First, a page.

The dream of a quick-fix, a “drop-in” technological solution that will simply replace oil has proved to be elusive and has so far found little basis in the science of energy.  So the proposed solution has a number of parts and involves tradeoffs and some large initial costs.  However, the invitation is there to any readers to find a better, presently available solution and publicize it.

Efficient Use:

  1. Levying a gas tax or price stabilization tax that insures that drivers can plan on a minimum gas price going forward on an ascending schedule.  Instead or in addition, a carbon tax or fee would disincentivize coal use as well, though might be supplemented by a gas tax to reduce gas use. (the Kerry Lieberman bill’s cap and dividend provisions will raise gasoline prices imperceptibly in the first few years).
  2. Enable full use of existing passenger rail and bus transportation infrastructure via adequate funding to increase schedules, keep current fare levels.  Determine via market surveys and statistics optimal service levels for each route.
  3. Encourage shared ride and shared vehicle programs and services using Internet and mobile phone resources to coordinate and develop ride-sharing social networks
  4. Mandating idle-stop systems (a.k.a. “mild hybrid”) on all new trucks and cars as of 2013.  Comprehensive idling reduction program at all truck stops, including incentivizing “shore power” electric hookups and retrofit kits. Mandate Cold ironing facilities at all shipping berths by 2015.
  5. Incentivize Transit Oriented Development via federal incentives for zoning changes at the local government level and developer and homeowner tax incentives.

While focusing on efficient use alone seems “pragmatic”, it actually does not have nearly the appeal and long-term economic stimulative effect of building an infrastructure that moves passenger/driver miles and freight ton-miles off of oil permanently.  To focus on efficient use without building for the long-term is an incomplete strategy.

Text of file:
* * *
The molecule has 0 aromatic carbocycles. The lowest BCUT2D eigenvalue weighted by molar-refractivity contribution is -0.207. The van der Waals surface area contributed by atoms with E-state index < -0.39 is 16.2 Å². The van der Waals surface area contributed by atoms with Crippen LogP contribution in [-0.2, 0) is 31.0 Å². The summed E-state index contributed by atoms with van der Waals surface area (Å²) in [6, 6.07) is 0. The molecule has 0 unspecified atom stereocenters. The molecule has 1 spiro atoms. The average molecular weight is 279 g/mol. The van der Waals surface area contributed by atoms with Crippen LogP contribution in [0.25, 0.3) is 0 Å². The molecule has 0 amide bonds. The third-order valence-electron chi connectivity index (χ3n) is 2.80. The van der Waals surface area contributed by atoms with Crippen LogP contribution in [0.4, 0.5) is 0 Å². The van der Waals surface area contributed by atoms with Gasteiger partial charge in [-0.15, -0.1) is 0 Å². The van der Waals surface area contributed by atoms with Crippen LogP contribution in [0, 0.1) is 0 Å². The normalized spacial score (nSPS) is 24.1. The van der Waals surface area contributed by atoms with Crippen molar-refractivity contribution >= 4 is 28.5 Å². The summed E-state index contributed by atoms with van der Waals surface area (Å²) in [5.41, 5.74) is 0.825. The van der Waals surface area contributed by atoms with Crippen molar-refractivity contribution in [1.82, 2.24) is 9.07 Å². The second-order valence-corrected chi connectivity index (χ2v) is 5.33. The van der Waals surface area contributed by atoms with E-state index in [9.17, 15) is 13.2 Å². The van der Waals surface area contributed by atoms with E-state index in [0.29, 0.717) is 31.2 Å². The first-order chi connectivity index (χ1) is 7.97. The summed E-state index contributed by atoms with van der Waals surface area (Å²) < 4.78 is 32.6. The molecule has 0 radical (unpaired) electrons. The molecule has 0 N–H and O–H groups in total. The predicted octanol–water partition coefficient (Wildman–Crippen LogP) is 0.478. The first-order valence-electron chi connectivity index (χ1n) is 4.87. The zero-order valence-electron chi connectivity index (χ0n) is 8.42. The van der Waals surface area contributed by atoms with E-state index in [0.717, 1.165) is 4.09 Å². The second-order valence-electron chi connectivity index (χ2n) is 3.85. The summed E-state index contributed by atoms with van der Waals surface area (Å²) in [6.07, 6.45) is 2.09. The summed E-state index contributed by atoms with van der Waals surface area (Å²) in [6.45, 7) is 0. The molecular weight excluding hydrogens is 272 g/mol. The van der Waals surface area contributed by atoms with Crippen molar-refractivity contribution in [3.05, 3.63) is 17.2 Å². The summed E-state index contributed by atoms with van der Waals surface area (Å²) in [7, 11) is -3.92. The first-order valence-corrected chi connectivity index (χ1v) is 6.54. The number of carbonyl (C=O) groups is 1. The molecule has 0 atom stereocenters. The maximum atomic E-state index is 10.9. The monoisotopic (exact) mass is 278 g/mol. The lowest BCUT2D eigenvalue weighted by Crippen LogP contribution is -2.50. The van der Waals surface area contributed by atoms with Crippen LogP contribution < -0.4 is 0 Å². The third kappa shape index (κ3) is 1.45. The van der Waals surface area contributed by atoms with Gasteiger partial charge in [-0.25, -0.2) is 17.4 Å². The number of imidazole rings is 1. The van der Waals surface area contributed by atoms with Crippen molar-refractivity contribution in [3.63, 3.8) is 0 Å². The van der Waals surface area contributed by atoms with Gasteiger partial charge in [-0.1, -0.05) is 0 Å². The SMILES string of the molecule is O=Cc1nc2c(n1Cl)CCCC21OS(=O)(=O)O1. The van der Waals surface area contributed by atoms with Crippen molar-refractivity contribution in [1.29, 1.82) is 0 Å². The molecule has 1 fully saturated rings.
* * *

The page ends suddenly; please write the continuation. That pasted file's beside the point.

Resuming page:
Oil-Independent, Carbon-Independent Infrastructure:

See Drake et. al. for a slightly different more detailed proposal

  1. Double or multi-tracking the US rail system on all but low traffic lines enabling consistent speeds of 110 mph on non-high speed lines for freight and passenger trains.
  2. Stepwise electrification of rail infrastructure to 100% electric traction.
  3. Building on an accelerated basis dedicated high speed rail lines per the US HSR Association’s recommendation: http://www.ushsr.com/hsrnetwork.html
  4. Electrification of 80% of government vehicle fleets using a variety of battery charging technologies including trickle charge, rapid-charge and battery exchange technologies.
  5. Extended tax incentives for corporate vehicle  fleet conversion to battery power or for plug-in hybrids.
  6. Rapid build-out of a super-grid supportive of renewable energy development throughout the US.
  7. A robust regime of incentives for renewable energy development (advanced feed in tariffs based on cost recovery plus reasonable profit with descending incentives for projects in later years).
  8. Electrification of high traffic bus routes via either trolleybuses or streetcars.
  9. Build out of light rail and regional rail networks to interconnect high and medium density cities and suburbs.
  10. Corporate tax credits for build-out of tele-presence (e.g. Cisco’s product here) technologies and to encourage tele-commuting and tele-meeting

While technologies could evolve in the future that might alter the relative proportions in the above plan, these policy proposals and programs rely on technologies that are available today, some of them with a track-record of over a century.  However, the goal of getting off oil, let alone fossil fuels has not been a priority of US industrial development and government policy, so our rail and transport networks have remained dependent on the happenstance of oil extraction and the oil markets.